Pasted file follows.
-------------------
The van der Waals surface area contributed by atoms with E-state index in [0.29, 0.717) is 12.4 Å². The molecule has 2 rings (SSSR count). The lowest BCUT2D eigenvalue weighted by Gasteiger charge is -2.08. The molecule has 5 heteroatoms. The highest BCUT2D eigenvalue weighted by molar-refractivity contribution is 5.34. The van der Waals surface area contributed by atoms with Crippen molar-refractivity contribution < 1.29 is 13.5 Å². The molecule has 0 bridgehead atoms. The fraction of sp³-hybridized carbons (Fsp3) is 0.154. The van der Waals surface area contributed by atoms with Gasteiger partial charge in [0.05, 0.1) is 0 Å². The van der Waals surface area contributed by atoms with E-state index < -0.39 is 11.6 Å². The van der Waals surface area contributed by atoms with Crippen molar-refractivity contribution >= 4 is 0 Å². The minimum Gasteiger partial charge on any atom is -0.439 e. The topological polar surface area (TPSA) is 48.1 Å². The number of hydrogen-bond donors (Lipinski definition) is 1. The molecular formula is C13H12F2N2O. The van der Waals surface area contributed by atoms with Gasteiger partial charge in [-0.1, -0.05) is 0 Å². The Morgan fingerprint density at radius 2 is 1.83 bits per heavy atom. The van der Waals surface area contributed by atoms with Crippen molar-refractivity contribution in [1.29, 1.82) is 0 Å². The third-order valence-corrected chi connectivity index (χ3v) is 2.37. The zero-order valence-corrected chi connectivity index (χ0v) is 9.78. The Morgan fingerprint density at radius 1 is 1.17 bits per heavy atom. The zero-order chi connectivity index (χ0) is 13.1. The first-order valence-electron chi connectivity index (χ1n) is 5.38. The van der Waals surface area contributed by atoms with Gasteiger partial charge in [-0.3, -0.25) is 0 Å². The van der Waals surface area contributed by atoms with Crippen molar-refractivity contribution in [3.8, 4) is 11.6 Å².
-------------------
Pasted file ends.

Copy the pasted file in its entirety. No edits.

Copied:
The van der Waals surface area contributed by atoms with E-state index in [0.29, 0.717) is 12.4 Å². The molecule has 2 rings (SSSR count). The lowest BCUT2D eigenvalue weighted by Gasteiger charge is -2.08. The molecule has 5 heteroatoms. The highest BCUT2D eigenvalue weighted by molar-refractivity contribution is 5.34. The van der Waals surface area contributed by atoms with Crippen molar-refractivity contribution < 1.29 is 13.5 Å². The molecule has 0 bridgehead atoms. The fraction of sp³-hybridized carbons (Fsp3) is 0.154. The van der Waals surface area contributed by atoms with Gasteiger partial charge in [0.05, 0.1) is 0 Å². The van der Waals surface area contributed by atoms with E-state index < -0.39 is 11.6 Å². The van der Waals surface area contributed by atoms with Crippen molar-refractivity contribution >= 4 is 0 Å². The minimum Gasteiger partial charge on any atom is -0.439 e. The topological polar surface area (TPSA) is 48.1 Å². The number of hydrogen-bond donors (Lipinski definition) is 1. The molecular formula is C13H12F2N2O. The van der Waals surface area contributed by atoms with Gasteiger partial charge in [-0.1, -0.05) is 0 Å². The Morgan fingerprint density at radius 2 is 1.83 bits per heavy atom. The van der Waals surface area contributed by atoms with Crippen molar-refractivity contribution in [1.29, 1.82) is 0 Å². The third-order valence-corrected chi connectivity index (χ3v) is 2.37. The zero-order valence-corrected chi connectivity index (χ0v) is 9.78. The Morgan fingerprint density at radius 1 is 1.17 bits per heavy atom. The zero-order chi connectivity index (χ0) is 13.1. The first-order valence-electron chi connectivity index (χ1n) is 5.38. The van der Waals surface area contributed by atoms with Gasteiger partial charge in [-0.3, -0.25) is 0 Å². The van der Waals surface area contributed by atoms with Crippen molar-refractivity contribution in [3.8, 4) is 11.6 Å².